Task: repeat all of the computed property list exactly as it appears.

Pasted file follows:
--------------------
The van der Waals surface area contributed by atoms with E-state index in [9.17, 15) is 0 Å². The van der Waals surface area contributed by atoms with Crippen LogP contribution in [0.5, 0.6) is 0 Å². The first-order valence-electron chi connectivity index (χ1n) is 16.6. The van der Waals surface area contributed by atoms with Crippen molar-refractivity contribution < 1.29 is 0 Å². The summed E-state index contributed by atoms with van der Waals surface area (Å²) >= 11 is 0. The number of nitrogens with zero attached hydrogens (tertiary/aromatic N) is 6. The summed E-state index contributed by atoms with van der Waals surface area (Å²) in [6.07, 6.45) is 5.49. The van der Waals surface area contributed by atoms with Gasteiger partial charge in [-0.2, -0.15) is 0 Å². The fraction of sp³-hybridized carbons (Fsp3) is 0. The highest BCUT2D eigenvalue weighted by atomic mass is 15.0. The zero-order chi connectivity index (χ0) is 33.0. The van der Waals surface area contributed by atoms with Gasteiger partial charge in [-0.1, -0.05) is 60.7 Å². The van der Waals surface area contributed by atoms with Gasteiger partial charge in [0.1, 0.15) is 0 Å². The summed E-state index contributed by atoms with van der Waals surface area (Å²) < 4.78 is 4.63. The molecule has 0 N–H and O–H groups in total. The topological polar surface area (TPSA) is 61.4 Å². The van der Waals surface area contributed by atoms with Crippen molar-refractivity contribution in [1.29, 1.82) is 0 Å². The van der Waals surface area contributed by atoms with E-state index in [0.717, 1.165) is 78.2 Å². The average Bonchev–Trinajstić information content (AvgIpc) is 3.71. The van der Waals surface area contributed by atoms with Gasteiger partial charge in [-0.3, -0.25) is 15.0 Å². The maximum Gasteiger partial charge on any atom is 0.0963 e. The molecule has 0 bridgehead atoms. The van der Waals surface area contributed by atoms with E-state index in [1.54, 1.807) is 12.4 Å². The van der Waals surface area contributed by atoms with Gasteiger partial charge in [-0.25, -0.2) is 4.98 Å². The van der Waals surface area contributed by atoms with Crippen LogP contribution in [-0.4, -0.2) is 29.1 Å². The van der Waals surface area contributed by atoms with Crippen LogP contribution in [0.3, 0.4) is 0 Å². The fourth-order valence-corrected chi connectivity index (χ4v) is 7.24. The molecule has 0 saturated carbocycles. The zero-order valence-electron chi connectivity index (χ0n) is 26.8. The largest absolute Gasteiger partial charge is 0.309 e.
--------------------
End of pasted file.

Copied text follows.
The van der Waals surface area contributed by atoms with E-state index in [9.17, 15) is 0 Å². The van der Waals surface area contributed by atoms with Crippen LogP contribution in [0.5, 0.6) is 0 Å². The first-order valence-electron chi connectivity index (χ1n) is 16.6. The van der Waals surface area contributed by atoms with Crippen molar-refractivity contribution < 1.29 is 0 Å². The summed E-state index contributed by atoms with van der Waals surface area (Å²) >= 11 is 0. The number of nitrogens with zero attached hydrogens (tertiary/aromatic N) is 6. The summed E-state index contributed by atoms with van der Waals surface area (Å²) in [6.07, 6.45) is 5.49. The van der Waals surface area contributed by atoms with Gasteiger partial charge in [-0.2, -0.15) is 0 Å². The fraction of sp³-hybridized carbons (Fsp3) is 0. The highest BCUT2D eigenvalue weighted by atomic mass is 15.0. The zero-order chi connectivity index (χ0) is 33.0. The van der Waals surface area contributed by atoms with Gasteiger partial charge in [-0.1, -0.05) is 60.7 Å². The van der Waals surface area contributed by atoms with Gasteiger partial charge in [0.1, 0.15) is 0 Å². The summed E-state index contributed by atoms with van der Waals surface area (Å²) < 4.78 is 4.63. The molecule has 0 N–H and O–H groups in total. The topological polar surface area (TPSA) is 61.4 Å². The van der Waals surface area contributed by atoms with Crippen molar-refractivity contribution in [1.29, 1.82) is 0 Å². The van der Waals surface area contributed by atoms with E-state index in [0.717, 1.165) is 78.2 Å². The average Bonchev–Trinajstić information content (AvgIpc) is 3.71. The van der Waals surface area contributed by atoms with Gasteiger partial charge in [-0.3, -0.25) is 15.0 Å². The maximum Gasteiger partial charge on any atom is 0.0963 e. The molecule has 0 bridgehead atoms. The van der Waals surface area contributed by atoms with E-state index in [1.54, 1.807) is 12.4 Å². The van der Waals surface area contributed by atoms with Gasteiger partial charge in [-0.25, -0.2) is 4.98 Å². The van der Waals surface area contributed by atoms with Crippen LogP contribution in [-0.4, -0.2) is 29.1 Å². The van der Waals surface area contributed by atoms with Crippen LogP contribution in [0.3, 0.4) is 0 Å². The fourth-order valence-corrected chi connectivity index (χ4v) is 7.24. The molecule has 0 saturated carbocycles. The zero-order valence-electron chi connectivity index (χ0n) is 26.8. The largest absolute Gasteiger partial charge is 0.309 e.